Metadata for Dummies

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Metadata for Dummies

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Hello All,

We have all heard a lot about metadata.  I heard this term for the first time on my first day at Sage, during the first day introduction: I was told that Sage CRM is metadata driven.  Huh? I must admit - I didn’t have the faintest idea what it meant.  Fortunately, it didn’t take long to understand it. Over the last few years at Sage, I have noticed that for many people this term is not fully clear – as it wasn’t for me. In this article I will try to explain what metadata is and what are the advantages of applications that are metadata driven.

Before going to the definition of metadata itself, I would like to compare a standard application versus a metadata driven one – on the simplistic example of an application that has one button. The following table shows typical actions that are taken when the application starts, and shows the button:

Standard Application Metadata driven application
Start Start


Load metadata: load list of buttons;
Prepare main screen: add the button to the screen; Prepare main screen: loop: for each button defined in metadata, add button to the screen
Show the screen Show the screen



As you can see, the metadata is loaded, and the metadata – in our example application – defines the button(s).  So what is metadata?  Wikipedia says: "Metadata is loosely defined as data about data". Having the previous example in mind, it is not hard to understand this definition: metadata is the information how the application should work, behave, look or feel. In our example metadata stores a list of buttons on the application screen – it stores the information that one button should be there. But what are the advantages? In both applications the result is the same… The answer is: customization. To change the standard application, for example to add a button - the developer must write code, compile it and deploy; to apply the same change in a metadata driven application – the user can change the metadata.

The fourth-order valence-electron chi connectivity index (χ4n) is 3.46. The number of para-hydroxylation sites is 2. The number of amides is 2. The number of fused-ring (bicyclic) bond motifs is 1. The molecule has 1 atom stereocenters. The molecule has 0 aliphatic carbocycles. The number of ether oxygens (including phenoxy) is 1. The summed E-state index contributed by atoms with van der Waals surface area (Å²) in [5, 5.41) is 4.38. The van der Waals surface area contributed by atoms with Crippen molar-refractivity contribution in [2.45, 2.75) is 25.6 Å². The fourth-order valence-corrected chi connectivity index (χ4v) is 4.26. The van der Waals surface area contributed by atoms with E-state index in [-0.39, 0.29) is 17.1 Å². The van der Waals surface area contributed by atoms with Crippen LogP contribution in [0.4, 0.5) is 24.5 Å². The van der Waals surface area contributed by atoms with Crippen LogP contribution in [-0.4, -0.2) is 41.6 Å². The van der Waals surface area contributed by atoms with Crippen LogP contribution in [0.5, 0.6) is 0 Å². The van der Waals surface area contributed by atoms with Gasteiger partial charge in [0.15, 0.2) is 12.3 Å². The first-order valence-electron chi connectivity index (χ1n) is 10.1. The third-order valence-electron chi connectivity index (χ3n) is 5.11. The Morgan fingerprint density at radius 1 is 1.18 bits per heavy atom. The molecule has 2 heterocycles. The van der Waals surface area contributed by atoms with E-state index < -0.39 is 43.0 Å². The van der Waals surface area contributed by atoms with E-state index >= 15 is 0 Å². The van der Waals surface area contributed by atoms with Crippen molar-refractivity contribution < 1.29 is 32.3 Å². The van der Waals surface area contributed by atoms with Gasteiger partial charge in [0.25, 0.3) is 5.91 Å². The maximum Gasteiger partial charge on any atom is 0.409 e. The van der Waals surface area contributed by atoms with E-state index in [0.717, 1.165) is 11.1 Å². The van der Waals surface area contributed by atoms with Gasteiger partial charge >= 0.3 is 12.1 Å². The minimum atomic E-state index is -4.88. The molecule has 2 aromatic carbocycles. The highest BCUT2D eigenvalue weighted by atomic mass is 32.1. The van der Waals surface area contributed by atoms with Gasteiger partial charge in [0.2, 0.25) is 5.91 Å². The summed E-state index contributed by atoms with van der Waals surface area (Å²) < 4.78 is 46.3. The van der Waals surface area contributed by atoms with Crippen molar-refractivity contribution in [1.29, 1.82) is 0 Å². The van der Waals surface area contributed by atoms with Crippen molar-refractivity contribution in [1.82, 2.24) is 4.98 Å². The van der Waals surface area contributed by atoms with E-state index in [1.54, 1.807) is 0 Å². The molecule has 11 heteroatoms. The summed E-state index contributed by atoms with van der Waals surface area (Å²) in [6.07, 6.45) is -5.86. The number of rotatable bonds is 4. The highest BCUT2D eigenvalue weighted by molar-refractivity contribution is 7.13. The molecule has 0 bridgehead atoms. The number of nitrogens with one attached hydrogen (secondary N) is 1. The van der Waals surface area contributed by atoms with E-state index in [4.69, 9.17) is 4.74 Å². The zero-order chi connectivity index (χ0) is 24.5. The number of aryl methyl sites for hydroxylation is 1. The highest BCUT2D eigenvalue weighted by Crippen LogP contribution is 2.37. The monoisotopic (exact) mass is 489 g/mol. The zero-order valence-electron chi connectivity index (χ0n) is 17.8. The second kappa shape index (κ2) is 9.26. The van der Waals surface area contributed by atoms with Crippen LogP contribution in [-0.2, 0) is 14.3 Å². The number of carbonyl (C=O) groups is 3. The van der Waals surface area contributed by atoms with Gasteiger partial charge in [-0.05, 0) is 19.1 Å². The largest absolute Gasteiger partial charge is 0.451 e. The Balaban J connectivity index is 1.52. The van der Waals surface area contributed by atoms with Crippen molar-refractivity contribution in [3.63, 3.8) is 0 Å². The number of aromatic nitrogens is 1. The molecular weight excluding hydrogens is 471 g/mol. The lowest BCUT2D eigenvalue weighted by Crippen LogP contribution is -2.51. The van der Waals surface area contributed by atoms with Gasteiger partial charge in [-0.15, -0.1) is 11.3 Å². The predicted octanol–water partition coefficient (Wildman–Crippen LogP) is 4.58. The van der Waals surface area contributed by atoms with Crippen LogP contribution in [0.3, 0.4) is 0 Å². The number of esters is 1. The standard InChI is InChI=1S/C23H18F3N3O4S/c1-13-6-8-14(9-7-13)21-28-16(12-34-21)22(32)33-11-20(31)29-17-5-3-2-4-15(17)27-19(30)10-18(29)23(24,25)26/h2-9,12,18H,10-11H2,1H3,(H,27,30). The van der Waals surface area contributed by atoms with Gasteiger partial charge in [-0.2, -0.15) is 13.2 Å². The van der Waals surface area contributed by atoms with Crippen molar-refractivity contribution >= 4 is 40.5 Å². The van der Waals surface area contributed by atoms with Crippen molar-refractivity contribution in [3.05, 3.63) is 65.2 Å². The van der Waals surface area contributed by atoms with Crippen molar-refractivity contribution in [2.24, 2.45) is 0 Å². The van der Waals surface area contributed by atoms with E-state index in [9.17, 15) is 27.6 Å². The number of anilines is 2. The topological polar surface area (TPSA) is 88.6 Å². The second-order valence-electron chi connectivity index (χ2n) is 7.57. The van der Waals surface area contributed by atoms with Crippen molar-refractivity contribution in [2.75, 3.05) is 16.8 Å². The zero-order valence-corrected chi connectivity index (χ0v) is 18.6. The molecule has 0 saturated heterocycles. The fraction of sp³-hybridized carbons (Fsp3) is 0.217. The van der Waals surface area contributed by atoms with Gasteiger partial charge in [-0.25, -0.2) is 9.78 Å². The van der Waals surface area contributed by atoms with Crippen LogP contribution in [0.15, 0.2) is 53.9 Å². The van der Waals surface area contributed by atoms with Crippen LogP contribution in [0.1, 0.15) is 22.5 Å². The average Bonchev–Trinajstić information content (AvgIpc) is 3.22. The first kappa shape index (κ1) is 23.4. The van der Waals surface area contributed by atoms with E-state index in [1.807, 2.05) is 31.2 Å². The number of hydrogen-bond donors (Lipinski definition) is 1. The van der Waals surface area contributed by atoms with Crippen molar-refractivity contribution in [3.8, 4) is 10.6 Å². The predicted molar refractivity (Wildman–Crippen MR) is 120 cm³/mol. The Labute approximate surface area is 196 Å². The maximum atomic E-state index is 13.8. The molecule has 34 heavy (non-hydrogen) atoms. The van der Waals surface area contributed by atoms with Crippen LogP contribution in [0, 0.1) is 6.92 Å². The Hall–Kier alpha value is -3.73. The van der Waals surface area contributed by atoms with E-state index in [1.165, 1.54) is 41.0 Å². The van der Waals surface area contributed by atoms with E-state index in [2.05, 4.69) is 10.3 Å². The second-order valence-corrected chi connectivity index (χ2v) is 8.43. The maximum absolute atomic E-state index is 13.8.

Most applications are “database” ones – data (for example customer information) is stored in a database, and an application performs various operations on it: add, modify, delete, search etc. In standard database applications, the only tables in the database are the ones that the system is designed to work with – customer info, company data, invoices – etc. Typically such an application has hardcoded table and column names, as well as most database queries. In a metadata driven application, the database may contain additional tables that store the description of the system – for example the names of data tables and columns, configuration of system menus, content of screens etc. In metadata driven applications, the only hardcoded code is responsible for loading the metadata at the application startup. The rest is generated dynamically at runtime.


As I mentioned earlier, Sage CRM is almost completely metadata driven. The metadata in Sage CRM is stored in various tables, most of which have names that start with the word “custom”. A lot of operations performed via the Administration section of Sage CRM alter data stored in those tables. The following table presents some of the Sage CRM metadata tables and their main purpose:


Table Name



Translations of system captions, definition of items in dropdown fields


Definition of entities


Definition of fields within entity


Definition of top tabs for entity


Definition of blocks


Definition of screens content


Definition of lists


As you can see, the whole User Inteface of Sage CRM is auto generated based on metadata tables. What it gives to Sage CRM users is the ability to customize and tailor the system so it fits particular business model much better!